July 2018
Volume 59, Issue 9
Open Access
ARVO Annual Meeting Abstract  |   July 2018
Mutation repair reverses ciliopathy and photoreceptor loss in iPSC-derived retinal organoids from retinitis pigmentosa patients
Author Affiliations & Notes
  • Wen-Li Deng
    Lab for Stem Cell & Retinal Regeneration, Wenzhou Medical University, Wenzhou, Zhejiang, China
  • Mei-Ling Gao
    Lab for Stem Cell & Retinal Regeneration, Wenzhou Medical University, Wenzhou, Zhejiang, China
  • Xin-Lan Lei
    Lab for Stem Cell & Retinal Regeneration, Wenzhou Medical University, Wenzhou, Zhejiang, China
  • Ji-Neng Lu
    Lab for Stem Cell & Retinal Regeneration, Wenzhou Medical University, Wenzhou, Zhejiang, China
  • Huan Zhao
    School of Life Sciences, University of Science and Technology of china, Hefei, Anhui, China
  • Kai-Wen He
    Lab for Stem Cell & Retinal Regeneration, Wenzhou Medical University, Wenzhou, Zhejiang, China
  • Xi-Xi Xia
    Lab for Stem Cell & Retinal Regeneration, Wenzhou Medical University, Wenzhou, Zhejiang, China
  • Ling-Yun Li
    School of Life Sciences, University of Science and Technology of china, Hefei, Anhui, China
  • Tian Xue
    School of Life Sciences, University of Science and Technology of china, Hefei, Anhui, China
  • Zi-Bing Jin
    Lab for Stem Cell & Retinal Regeneration, Wenzhou Medical University, Wenzhou, Zhejiang, China
  • Footnotes
    Commercial Relationships   Wen-Li Deng, None; Mei-Ling Gao, None; Xin-Lan Lei, None; Ji-Neng Lu, None; Huan Zhao, None; Kai-Wen He, None; Xi-Xi Xia, None; Ling-Yun Li, None; Tian Xue, None; Zi-Bing Jin, None
  • Footnotes
    Support  None
Investigative Ophthalmology & Visual Science July 2018, Vol.59, 2983. doi:
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      Wen-Li Deng, Mei-Ling Gao, Xin-Lan Lei, Ji-Neng Lu, Huan Zhao, Kai-Wen He, Xi-Xi Xia, Ling-Yun Li, Tian Xue, Zi-Bing Jin; Mutation repair reverses ciliopathy and photoreceptor loss in iPSC-derived retinal organoids from retinitis pigmentosa patients. Invest. Ophthalmol. Vis. Sci. 2018;59(9):2983.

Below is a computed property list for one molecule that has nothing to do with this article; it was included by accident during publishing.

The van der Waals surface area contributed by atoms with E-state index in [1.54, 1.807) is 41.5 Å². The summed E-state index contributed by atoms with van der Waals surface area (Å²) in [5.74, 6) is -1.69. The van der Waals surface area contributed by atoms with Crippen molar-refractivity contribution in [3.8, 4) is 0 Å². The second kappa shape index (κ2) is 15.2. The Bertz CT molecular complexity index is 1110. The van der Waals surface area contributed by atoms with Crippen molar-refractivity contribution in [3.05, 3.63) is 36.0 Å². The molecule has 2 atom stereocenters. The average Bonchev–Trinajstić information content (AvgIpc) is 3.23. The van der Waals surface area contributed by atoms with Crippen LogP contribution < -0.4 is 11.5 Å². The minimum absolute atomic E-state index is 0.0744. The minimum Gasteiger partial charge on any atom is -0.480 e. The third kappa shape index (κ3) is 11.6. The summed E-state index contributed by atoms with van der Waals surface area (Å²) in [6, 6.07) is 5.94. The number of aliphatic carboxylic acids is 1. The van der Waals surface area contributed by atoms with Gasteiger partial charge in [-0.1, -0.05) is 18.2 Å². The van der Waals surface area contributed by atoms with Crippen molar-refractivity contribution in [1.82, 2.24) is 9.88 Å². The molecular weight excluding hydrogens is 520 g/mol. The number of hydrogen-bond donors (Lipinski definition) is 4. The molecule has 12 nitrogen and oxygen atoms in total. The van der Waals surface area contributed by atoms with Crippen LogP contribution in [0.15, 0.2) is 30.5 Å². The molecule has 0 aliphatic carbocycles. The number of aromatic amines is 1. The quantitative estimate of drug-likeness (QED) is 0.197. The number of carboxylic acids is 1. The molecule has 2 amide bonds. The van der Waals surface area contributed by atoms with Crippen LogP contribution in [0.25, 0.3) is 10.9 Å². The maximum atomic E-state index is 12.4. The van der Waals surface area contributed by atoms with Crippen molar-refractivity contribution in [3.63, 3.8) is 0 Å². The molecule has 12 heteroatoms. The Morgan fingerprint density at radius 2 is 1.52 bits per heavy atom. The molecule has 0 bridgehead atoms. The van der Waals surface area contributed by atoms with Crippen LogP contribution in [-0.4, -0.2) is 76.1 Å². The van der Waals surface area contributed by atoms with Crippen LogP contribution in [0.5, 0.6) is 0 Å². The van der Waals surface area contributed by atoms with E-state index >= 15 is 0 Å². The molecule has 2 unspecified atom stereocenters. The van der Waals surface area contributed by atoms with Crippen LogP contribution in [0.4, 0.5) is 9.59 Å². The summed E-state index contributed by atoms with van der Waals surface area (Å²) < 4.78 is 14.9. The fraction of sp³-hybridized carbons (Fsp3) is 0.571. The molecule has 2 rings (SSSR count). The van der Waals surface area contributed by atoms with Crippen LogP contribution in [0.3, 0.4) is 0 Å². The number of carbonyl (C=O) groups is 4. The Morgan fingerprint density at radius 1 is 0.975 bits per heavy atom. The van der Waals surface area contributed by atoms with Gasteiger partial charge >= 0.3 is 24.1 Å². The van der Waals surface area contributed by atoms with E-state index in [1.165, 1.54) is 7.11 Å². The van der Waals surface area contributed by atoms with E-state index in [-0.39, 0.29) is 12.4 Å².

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      © ARVO (1962-2015); The Authors (2016-present)

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Abstract

Purpose : Retinitis pigmentosa (RP) is an irreversible, inherited retinopathy in which nyctalopia is observed at early onset, eventually followed by complete blindness as the disease progresses. Despite the genetic heterogeneity of RP, Retinitis Pigmentosa GTPase Regulator (RPGR) mutations are still the most common causes of this disease in patients. However, mechanisms of RPGR mutations remain largely unclear.

Methods : We generated induced pluripotent stem cells (iPSCs) from three RP patients with different frameshift mutations in the RPGR gene and five normal controls. The mutation in one patient iPSCs was repaired with CRISPR/Cas9. Each iPSCs were differentiated into 3D retinal organoids (ROs). Compared patient’ 3D ROs with correction and control ones in photoreceptor specific protein and transcriptional expression using immunostaining and RNA-seq respectively. The expression of glial fibrillary acidic protein (GFAP) in those organoids was also tested by Western blot. Patch clamp of control, correction and patient-ROs were recorded. Also the cilia length in control, correction and patient- iPSCs, ROs and RPE cells were measured.

Results : Patient, control and correction-iPSCs could be differentiated into well-structured ROs after more than 35 weeks culture. However, we observed significant defects in photoreceptor development in terms of photoreceptor morphology, localization and transcriptional profiling in patient ROs, and in those highly expressed GFAP. Furthermore, shorted cilia were found in patient iPSCs, RPE cells and 3D ROs. The specific signal of photoreceptor could almost not be recorded with patch clamp in patient ROs. CRISPR-Cas9-mediated correction of the mutation not only rescued photoreceptor development but also reversed the observed ciliopathy. Additionally transcriptome-based analysis revealed that gene expression in the mutation-corrected ROs was in accordance with that in the normal controls. And the GFAP expression level in correction organoids was also reduced close to normal level. The patch clamp recordings of photoreceptors in correction ROs were just as same as in control ones.

Conclusions : Collectively, this study recapitulated the pathogenesis of RPGR using patient-specific 3D retinal organoids for the first time and achieved targeted gene therapy of RPGR mutations in a dish as proof-of-concept evidence.

This is an abstract that was submitted for the 2018 ARVO Annual Meeting, held in Honolulu, Hawaii, April 29 - May 3, 2018.

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